In 1995, Pacific Health Ministers articulated their vision of a healthy Pacific as 'a place where children are nurtured in body and mind; environments invite learning and leisure; people work and age with dignity; where ecological balance is a source of pride; and where the ocean is protected.' Central to this vision is the achievement of universal health coverage (UHC). To provide an indication of the UHC-related priorities of Pacific health authorities and promote alignment of domestic and international investments in health sector development, we thematically analyzed the discussion, resolutions, and recommendations from 5 years (2015-2020) of senior-level Pacific health meetings. Five main themes emerged: (i) the Healthy Islands vision has (and continues to have) a unifying influence on action for UHC; (ii) adoption of appropriate service delivery models that support integrated primary health care at the community level are needed; (iii) human resources for health are critical if efforts to achieve UHC are to be successful; (iv) access to reliable health information is core to health sector improvement; and (v) while not a panacea for all challenges, digital health offers many opportunities. Small and isolated populations, chronic workforce limitations, weak governance arrangements, ageing and inadequate health facilities, and supply chain and logistics difficulties (among other issues) interact to challenge primary health care delivery across the Pacific Islands. We found evidence that the Healthy Islands vision is a tool that garners support for UHC; however, to realize the vision, a realistic understanding of needed political, human resource, and economic investments is required. The significant disruptive effect of COVID-19 and the uncertainty it brings for implementation of the medium- to long-term health development agenda raises concern that progress may stagnate or retreat.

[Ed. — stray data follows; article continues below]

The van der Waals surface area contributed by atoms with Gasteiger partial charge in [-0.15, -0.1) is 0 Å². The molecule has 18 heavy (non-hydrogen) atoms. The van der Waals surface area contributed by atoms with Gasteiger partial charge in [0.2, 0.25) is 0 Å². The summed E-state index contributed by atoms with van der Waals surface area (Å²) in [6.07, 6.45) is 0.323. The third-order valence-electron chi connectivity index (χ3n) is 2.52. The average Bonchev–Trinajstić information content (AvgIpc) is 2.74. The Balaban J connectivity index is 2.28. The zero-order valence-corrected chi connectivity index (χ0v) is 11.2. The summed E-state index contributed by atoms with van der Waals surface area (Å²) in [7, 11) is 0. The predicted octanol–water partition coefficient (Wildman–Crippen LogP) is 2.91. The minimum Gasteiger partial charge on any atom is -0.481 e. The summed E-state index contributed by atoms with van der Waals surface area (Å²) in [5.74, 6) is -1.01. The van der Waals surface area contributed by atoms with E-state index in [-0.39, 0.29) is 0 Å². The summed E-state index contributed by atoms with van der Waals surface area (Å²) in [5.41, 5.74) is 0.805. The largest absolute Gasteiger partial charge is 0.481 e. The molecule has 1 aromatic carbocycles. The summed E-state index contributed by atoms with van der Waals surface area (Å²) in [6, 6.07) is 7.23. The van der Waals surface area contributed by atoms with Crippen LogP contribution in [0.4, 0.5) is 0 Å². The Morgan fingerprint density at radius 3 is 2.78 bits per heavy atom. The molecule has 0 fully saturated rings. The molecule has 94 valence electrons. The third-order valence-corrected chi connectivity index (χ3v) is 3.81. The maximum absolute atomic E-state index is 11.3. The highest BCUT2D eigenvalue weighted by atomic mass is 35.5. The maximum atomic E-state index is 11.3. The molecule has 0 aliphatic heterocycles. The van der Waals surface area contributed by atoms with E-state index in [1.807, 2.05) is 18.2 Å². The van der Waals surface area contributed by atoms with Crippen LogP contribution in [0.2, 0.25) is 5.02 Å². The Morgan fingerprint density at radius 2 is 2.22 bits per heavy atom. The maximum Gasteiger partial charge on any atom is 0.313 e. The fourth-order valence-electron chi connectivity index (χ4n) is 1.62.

OBJECTIVE: We aimed to rapidly assess the health system impact of COVID-19 in the urban slums of Bangladesh. DESIGN: Setting and participantsA cross-sectional survey among 476 households was conducted during October-December 2020 in five selected urban slums of Dhaka North, Dhaka South and Gazipur City Corporation. In-depth interviews with purposively selected 22 slum dwellers and key informant interviews with 16 local healthcare providers and four policymakers and technical experts were also conducted. OUTCOME MEASURES: Percentage of people suffering from general illness, percentage of people suffering from chronic illness, percentage of people seeking healthcare, percentage of people seeking maternal care, health system challenges resulting from COVID-19. RESULTS: About 12% of members suffered from general illness and 25% reported chronic illness. Over 80% sought healthcare and the majority sought care from informal healthcare providers. 39% of the recently delivered women sought healthcare in 3 months preceding the survey. An overall reduction in healthcare use was reported during the lockdown period compared with prepandemic time. Mismanagement and inefficient use of resources were reported as challenges of health financing during the pandemic. Health information sharing was inadequate at the urban slums, resulting from the lack of community and stakeholder engagement (51% received COVID-19-related information, 49% of respondents knew about the national hotline number for COVID-19 treatment). Shortage of human resources for health was reported to be acute during the pandemic, resulting from the shortage of specialist doctors and uneven distribution of health workforce. COVID-19 test was inadequate due to the lack of adequate test facilities and stigma associated with COVID-19. Lack of strong leadership and stakeholder engagement was seen as the barriers to effective pandemic management. CONCLUSION: The findings of the current study are expected to support the government in tailoring interventions and allocating resources more efficiently and timely during a pandemic.